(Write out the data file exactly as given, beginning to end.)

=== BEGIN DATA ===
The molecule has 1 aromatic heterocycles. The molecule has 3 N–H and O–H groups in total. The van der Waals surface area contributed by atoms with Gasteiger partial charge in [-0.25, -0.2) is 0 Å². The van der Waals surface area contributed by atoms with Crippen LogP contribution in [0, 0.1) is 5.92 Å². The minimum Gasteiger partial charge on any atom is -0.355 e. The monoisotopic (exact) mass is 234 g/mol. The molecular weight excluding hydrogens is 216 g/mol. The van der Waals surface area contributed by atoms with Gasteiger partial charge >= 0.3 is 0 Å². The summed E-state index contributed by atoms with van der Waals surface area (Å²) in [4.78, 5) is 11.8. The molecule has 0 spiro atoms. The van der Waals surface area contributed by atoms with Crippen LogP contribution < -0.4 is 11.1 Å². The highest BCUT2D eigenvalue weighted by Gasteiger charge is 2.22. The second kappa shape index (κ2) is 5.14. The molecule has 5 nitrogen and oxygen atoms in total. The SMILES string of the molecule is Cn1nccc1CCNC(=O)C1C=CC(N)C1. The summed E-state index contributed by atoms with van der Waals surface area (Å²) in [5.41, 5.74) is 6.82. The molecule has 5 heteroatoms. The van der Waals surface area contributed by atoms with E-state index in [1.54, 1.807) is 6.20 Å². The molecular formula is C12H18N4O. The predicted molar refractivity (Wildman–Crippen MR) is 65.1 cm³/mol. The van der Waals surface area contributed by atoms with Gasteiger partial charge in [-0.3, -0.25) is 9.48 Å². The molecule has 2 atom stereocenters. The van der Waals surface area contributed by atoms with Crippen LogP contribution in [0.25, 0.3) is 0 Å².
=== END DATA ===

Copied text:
The molecule has 1 aromatic heterocycles. The molecule has 3 N–H and O–H groups in total. The van der Waals surface area contributed by atoms with Gasteiger partial charge in [-0.25, -0.2) is 0 Å². The van der Waals surface area contributed by atoms with Crippen LogP contribution in [0, 0.1) is 5.92 Å². The minimum Gasteiger partial charge on any atom is -0.355 e. The monoisotopic (exact) mass is 234 g/mol. The molecular weight excluding hydrogens is 216 g/mol. The van der Waals surface area contributed by atoms with Gasteiger partial charge >= 0.3 is 0 Å². The summed E-state index contributed by atoms with van der Waals surface area (Å²) in [4.78, 5) is 11.8. The molecule has 0 spiro atoms. The van der Waals surface area contributed by atoms with Crippen LogP contribution < -0.4 is 11.1 Å². The highest BCUT2D eigenvalue weighted by Gasteiger charge is 2.22. The second kappa shape index (κ2) is 5.14. The molecule has 5 nitrogen and oxygen atoms in total. The SMILES string of the molecule is Cn1nccc1CCNC(=O)C1C=CC(N)C1. The summed E-state index contributed by atoms with van der Waals surface area (Å²) in [5.41, 5.74) is 6.82. The molecule has 5 heteroatoms. The van der Waals surface area contributed by atoms with E-state index in [1.54, 1.807) is 6.20 Å². The molecular formula is C12H18N4O. The predicted molar refractivity (Wildman–Crippen MR) is 65.1 cm³/mol. The van der Waals surface area contributed by atoms with Gasteiger partial charge in [-0.3, -0.25) is 9.48 Å². The molecule has 2 atom stereocenters. The van der Waals surface area contributed by atoms with Crippen LogP contribution in [0.25, 0.3) is 0 Å².